Rav Yoel Bin-Nun The Covenant Between the Parts and the Covenant of Circumcision In this shiur, we will contrast the two covenants that Hashem made with Avraham and evaluate how they present different perspectives on the importance of Eretz Yisrael. We will discuss the geographical borders of Eretz Yisrael that are implicit in these covenants, as well as their halakhic implications. Parshat HaShavua - The Weekly Torah Reading
Rav Yoel Bin-Nun The Field and the Cave: Yitzchak in the Land In this shiur, we will discuss the reason for Avraham's adamant insistence on buying the field of Efron the Chiti, which reflects his desire to have a foothold in Eretz Yisrael. We will further discuss how Yitzchak's lifestyle reflects his similar desire. Parshat HaShavua - The Weekly Torah Reading
Rav Yoel Bin-Nun War and Morality: Yisrael in the Land In advance of encountering his brother Esav, Yaakov "prepares for war." In this shiur, we will discuss what this entails according to the commentaries, as well as the implications of this story in modern times. What can we learn from Yaakov's attitude to warfare as he returns to Eretz Canaan? Parshat HaShavua - The Weekly Torah Reading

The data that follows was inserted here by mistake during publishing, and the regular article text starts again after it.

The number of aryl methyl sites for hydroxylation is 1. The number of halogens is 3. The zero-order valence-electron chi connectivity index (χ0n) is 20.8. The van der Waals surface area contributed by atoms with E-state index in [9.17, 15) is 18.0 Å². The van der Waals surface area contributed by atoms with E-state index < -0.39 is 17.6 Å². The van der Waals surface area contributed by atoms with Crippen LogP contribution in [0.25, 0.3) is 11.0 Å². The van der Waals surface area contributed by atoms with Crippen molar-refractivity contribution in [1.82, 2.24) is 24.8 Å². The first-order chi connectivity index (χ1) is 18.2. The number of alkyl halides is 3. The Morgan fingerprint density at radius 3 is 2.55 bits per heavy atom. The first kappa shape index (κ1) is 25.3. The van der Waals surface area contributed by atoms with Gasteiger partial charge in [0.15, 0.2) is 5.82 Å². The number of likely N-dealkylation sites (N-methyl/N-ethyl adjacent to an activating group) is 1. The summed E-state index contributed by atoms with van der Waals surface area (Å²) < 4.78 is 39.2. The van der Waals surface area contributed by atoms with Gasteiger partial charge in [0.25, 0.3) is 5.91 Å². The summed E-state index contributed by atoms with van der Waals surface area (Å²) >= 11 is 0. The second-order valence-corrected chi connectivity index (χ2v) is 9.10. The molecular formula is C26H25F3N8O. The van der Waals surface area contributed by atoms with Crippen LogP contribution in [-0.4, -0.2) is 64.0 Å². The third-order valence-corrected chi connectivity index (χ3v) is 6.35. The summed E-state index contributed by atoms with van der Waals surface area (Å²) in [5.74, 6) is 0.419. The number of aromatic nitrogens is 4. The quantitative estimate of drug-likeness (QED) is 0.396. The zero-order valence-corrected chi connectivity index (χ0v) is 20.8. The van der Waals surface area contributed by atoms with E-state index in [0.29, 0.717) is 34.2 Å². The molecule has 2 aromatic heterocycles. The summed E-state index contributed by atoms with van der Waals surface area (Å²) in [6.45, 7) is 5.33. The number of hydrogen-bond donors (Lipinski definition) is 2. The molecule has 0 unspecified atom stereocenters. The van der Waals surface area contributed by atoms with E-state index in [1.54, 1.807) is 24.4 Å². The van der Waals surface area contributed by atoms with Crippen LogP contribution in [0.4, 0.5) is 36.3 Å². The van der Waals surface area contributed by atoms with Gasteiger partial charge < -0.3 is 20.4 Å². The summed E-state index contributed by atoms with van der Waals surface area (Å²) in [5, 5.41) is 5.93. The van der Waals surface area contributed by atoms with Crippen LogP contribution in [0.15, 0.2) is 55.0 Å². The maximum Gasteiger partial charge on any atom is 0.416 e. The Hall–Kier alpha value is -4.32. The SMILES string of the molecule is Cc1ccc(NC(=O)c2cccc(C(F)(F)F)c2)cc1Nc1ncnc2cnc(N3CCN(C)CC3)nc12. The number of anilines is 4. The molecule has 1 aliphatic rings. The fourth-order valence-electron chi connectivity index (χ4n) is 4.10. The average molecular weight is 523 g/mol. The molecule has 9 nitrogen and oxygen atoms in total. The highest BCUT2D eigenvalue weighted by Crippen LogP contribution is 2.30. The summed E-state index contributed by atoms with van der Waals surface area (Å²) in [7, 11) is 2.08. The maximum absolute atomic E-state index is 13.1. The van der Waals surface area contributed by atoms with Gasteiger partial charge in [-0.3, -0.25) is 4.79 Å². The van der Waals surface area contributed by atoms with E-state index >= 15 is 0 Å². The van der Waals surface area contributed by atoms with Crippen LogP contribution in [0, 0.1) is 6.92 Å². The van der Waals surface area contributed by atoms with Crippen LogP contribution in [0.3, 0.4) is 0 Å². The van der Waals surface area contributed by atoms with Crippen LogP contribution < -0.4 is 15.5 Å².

Rav Yoel Bin-Nun Yosef’s Interpretations and His Aim in the Encounter with His Brothers In this shiur, we will discuss some of the fundamental questions relating to the story of Yosef's treatment of his brothers. What was Yosef trying to accomplish, and why didn't he contact his father once he had the opportunity to do so? Why did Yosef wait so long to reveal his identity to his brothers? Parshat HaShavua - The Weekly Torah Reading
Rav Yoel Bin-Nun Yaakov’s Blessings to Menashe and Efraim In this shiur, we will discuss the significance of Yaakov's berakhot to each of his son. We will see that the blessings delineate each of the tribes' portions in Eretz Yisrael. We will further relate this point to the status of Menashe and Efraim. Parshat HaShavua - The Weekly Torah Reading